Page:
Top 10 Songs of 1987
Rock music wasn't in a very good place in 1987. Between hair-metal bands flaunting their style over substance and hard-rock groups gunning for mainstream acceptance with sap-soaked ballads, there wasn't much for classic rock fans to get excited over. But we found some keepers. Our list of the Top Songs of 1987 includes a bunch of reliable old-schoolers (Aerosmith, Fleetwood Mac, Heart), as well as a couple of new artists (especially the red-hot Guns N' Roses) looking to shake things up.
In 1985, the Cult were a goth-leaning indie-rock band. Two years later, they were hard-rock behemoths power-riffing their way to fist-raising fame. Credit producer Rick Rubin, the hip-hop mogul who injected Slayer with a significant dose of heaviness. He transformed the British-bred Cult into a room-shaking force, erecting a wall of electric guitars around their moodiness. "Love Removal Machine" was the first song to emerge from the makeover, and it still kicks hard today.
Now inching away from the corporate-designated "Cougar" surname, Mellencamp finally got some respect with 1985's rootsy Scarecrow. The follow-up album, The Lonesome Jubilee, is almost as good, as Mellencamp digs deeper into Americana roots music. This single – pulled along by accordion, fiddle and auto harp – is a nostalgic look back, like so many of the album's songs, on his formative years.
Aerosmith spent most of the '80s in a cloudy, confused haze. They finally got it all together again on 1987's comeback album Permanent Vacation. The first single from the LP was this blast of classic riffs updated with some funky synths and gleaming state-of-the-art production. For the first time in years, it sounded like the band was having fun.
When the Grateful Dead returned after a seven-year hiatus from record-making, they sounded energized and polished. For the first time in their long career, they placed an album (In the Dark) in the Top 10, and its first single, "Touch of Grey," followed it on the charts, climbing to No. 9. They weren't looking for a hit, but the song's easy, accessible hook pretty much guaranteed one.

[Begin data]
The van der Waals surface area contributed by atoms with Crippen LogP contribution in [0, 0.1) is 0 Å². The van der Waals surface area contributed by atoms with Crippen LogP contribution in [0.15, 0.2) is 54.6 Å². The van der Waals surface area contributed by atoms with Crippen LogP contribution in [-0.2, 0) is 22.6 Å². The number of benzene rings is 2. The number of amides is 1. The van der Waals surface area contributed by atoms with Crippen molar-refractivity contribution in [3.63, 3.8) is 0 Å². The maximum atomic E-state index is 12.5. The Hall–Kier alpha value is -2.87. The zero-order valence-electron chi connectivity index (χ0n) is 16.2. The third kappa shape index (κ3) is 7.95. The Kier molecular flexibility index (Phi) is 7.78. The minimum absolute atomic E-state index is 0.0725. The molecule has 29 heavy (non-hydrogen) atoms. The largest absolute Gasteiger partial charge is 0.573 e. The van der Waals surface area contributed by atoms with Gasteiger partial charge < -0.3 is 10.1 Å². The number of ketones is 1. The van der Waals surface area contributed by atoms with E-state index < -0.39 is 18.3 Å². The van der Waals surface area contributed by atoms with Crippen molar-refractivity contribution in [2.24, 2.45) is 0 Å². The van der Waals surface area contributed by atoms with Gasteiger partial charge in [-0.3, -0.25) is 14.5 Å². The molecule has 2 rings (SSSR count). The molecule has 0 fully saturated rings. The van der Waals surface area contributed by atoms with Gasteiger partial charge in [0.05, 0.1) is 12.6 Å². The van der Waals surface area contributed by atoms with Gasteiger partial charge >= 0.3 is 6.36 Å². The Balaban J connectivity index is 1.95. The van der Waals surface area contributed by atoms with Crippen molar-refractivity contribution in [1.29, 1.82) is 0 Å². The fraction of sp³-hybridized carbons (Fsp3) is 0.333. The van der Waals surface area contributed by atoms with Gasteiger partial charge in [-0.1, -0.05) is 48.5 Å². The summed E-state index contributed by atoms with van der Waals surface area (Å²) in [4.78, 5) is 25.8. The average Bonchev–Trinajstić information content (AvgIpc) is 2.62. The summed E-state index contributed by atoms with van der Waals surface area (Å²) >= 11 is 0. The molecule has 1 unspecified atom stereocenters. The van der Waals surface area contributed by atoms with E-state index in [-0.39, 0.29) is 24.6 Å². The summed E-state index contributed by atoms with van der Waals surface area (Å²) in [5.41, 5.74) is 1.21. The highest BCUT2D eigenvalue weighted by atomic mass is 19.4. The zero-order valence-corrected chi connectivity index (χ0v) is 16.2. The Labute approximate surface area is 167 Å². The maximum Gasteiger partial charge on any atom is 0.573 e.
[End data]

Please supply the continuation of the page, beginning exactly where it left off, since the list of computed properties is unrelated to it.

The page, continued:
Like a few other artists on our list of the Top 10 Songs of 1987, Heart were coming off a couple of rough years as they entered the mid-'80s. But (again, like several other classic rockers) they found redemption in the almighty power ballad with 1985's "What About Love." This monster hit (their second No. 1) is even better – all big, booming drums, simmering piano notes and Ann Wilson's room-shaking vocals.
By 1987, Fleetwood Mac were nearing the end of their classic era. Their main songwriters were saving their best songs for their respective solo albums, and it took five years (an eternity back then) for them to release Tango in the Night, their follow-up to the No. 1 Mirage. The highlight is Lindsey Buckingham's spare and kinda weird "Big Love," which relies more on groove than hook.
Like Heart (see No. 7 on our list of the Top 10 Songs of 1987), Whitesnake were struggling to keep alive in the '80s until a power ballad rescued them. "Here I Go Again" was originally recorded in 1982; frontman David Coverdale revisited the song five years later with a new version of Whitesnake, pumping up both the slow build and knockout-punch elements. This time, the band was rewarded with its first Top 10 hit and only No. 1 ... and one of the greatest power ballads of all time.
The Joshua Tree is the moment where U2 became the best band on the planet. They had been heading in this direction for most of the decade. But following 1984's The Unforgettable Fire, an album that first revealed the Irish band's obsession with American music, they dug deeper and pulled out one of the most important records of the past 25 years. The album's lead single, With or Without You, is a masterful exercise in mood-building excellence.
There's nothing small about Hysteria, Def Leppard's No. 1 follow-up to 1983's breakthrough album Pyromania. Every single song, including its seven singles, sound like giant rock 'n' roll robots descending on Earth for a little foot-stomping vengeance. The riffs and hooks are their weapons, and they're never as devastating as they are on this terrific tribute to sweaty, sticky sex.
By 1987, rock 'n' roll needed a good beatdown. Between hair-teased pretty boys and crusty old dinosaurs playing music that sounded fossilized in 1975, rock radio had become a sad parking lot of late-career desperation. It took a group of hard-partying punks from Los Angeles to whip the music back into shape. Appetite for Destruction didn't sound like too much happening in rock 'n' roll at the time (just check out the other tracks on our list of the Top 10 Songs of 1987), and the kicking and screaming "Welcome to the Jungle" was its invitation to mess things up. But the song did more than kick-start a new era. It made rock 'n' roll relevant again.